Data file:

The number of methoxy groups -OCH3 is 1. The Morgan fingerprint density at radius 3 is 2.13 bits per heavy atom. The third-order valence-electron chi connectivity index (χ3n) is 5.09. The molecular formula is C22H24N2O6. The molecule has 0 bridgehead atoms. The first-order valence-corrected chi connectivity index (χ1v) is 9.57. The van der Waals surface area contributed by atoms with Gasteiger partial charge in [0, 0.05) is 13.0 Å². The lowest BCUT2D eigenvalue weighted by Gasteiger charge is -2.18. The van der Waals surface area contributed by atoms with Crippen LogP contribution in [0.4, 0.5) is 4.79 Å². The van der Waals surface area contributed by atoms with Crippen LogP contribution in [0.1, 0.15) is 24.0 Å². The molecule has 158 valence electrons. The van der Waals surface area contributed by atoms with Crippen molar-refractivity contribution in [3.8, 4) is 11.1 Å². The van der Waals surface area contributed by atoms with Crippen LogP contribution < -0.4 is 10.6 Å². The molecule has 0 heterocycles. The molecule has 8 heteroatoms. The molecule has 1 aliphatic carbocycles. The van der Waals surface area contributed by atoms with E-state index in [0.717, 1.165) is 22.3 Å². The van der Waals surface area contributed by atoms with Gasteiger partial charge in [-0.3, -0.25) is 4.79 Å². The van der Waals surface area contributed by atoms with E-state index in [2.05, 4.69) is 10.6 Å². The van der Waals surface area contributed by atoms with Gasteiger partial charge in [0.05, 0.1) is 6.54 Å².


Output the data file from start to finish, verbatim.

The number of methoxy groups -OCH3 is 1. The Morgan fingerprint density at radius 3 is 2.13 bits per heavy atom. The third-order valence-electron chi connectivity index (χ3n) is 5.09. The molecular formula is C22H24N2O6. The molecule has 0 bridgehead atoms. The first-order valence-corrected chi connectivity index (χ1v) is 9.57. The van der Waals surface area contributed by atoms with Gasteiger partial charge in [0, 0.05) is 13.0 Å². The lowest BCUT2D eigenvalue weighted by Gasteiger charge is -2.18. The van der Waals surface area contributed by atoms with Crippen LogP contribution in [0.4, 0.5) is 4.79 Å². The van der Waals surface area contributed by atoms with Crippen LogP contribution in [0.1, 0.15) is 24.0 Å². The molecule has 158 valence electrons. The van der Waals surface area contributed by atoms with Crippen molar-refractivity contribution in [3.8, 4) is 11.1 Å². The van der Waals surface area contributed by atoms with Crippen LogP contribution < -0.4 is 10.6 Å². The molecule has 0 heterocycles. The molecule has 8 heteroatoms. The molecule has 1 aliphatic carbocycles. The van der Waals surface area contributed by atoms with E-state index in [0.717, 1.165) is 22.3 Å². The van der Waals surface area contributed by atoms with Gasteiger partial charge in [-0.3, -0.25) is 4.79 Å². The van der Waals surface area contributed by atoms with E-state index in [2.05, 4.69) is 10.6 Å². The van der Waals surface area contributed by atoms with Gasteiger partial charge in [0.05, 0.1) is 6.54 Å².